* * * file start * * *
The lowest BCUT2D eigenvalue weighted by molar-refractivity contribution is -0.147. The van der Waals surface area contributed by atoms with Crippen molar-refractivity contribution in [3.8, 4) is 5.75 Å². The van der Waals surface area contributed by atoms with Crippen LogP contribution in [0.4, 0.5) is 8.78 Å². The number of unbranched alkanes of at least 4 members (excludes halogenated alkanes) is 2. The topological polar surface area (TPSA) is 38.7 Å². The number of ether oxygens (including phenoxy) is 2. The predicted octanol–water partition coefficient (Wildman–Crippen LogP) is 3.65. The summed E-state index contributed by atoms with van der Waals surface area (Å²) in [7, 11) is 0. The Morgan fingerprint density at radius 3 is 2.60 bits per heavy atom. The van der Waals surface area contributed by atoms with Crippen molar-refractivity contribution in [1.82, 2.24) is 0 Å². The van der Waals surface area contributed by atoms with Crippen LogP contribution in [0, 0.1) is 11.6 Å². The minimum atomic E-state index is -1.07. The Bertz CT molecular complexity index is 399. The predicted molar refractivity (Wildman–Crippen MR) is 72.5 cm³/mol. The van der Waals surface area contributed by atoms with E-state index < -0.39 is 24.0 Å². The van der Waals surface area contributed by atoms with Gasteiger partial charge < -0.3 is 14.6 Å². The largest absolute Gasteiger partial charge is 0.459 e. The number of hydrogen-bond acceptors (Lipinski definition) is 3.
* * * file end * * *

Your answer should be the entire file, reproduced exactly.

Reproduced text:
The lowest BCUT2D eigenvalue weighted by molar-refractivity contribution is -0.147. The van der Waals surface area contributed by atoms with Crippen molar-refractivity contribution in [3.8, 4) is 5.75 Å². The van der Waals surface area contributed by atoms with Crippen LogP contribution in [0.4, 0.5) is 8.78 Å². The number of unbranched alkanes of at least 4 members (excludes halogenated alkanes) is 2. The topological polar surface area (TPSA) is 38.7 Å². The number of ether oxygens (including phenoxy) is 2. The predicted octanol–water partition coefficient (Wildman–Crippen LogP) is 3.65. The summed E-state index contributed by atoms with van der Waals surface area (Å²) in [7, 11) is 0. The Morgan fingerprint density at radius 3 is 2.60 bits per heavy atom. The van der Waals surface area contributed by atoms with Crippen molar-refractivity contribution in [1.82, 2.24) is 0 Å². The van der Waals surface area contributed by atoms with Crippen LogP contribution in [0, 0.1) is 11.6 Å². The minimum atomic E-state index is -1.07. The Bertz CT molecular complexity index is 399. The predicted molar refractivity (Wildman–Crippen MR) is 72.5 cm³/mol. The van der Waals surface area contributed by atoms with E-state index < -0.39 is 24.0 Å². The van der Waals surface area contributed by atoms with Gasteiger partial charge < -0.3 is 14.6 Å². The largest absolute Gasteiger partial charge is 0.459 e. The number of hydrogen-bond acceptors (Lipinski definition) is 3.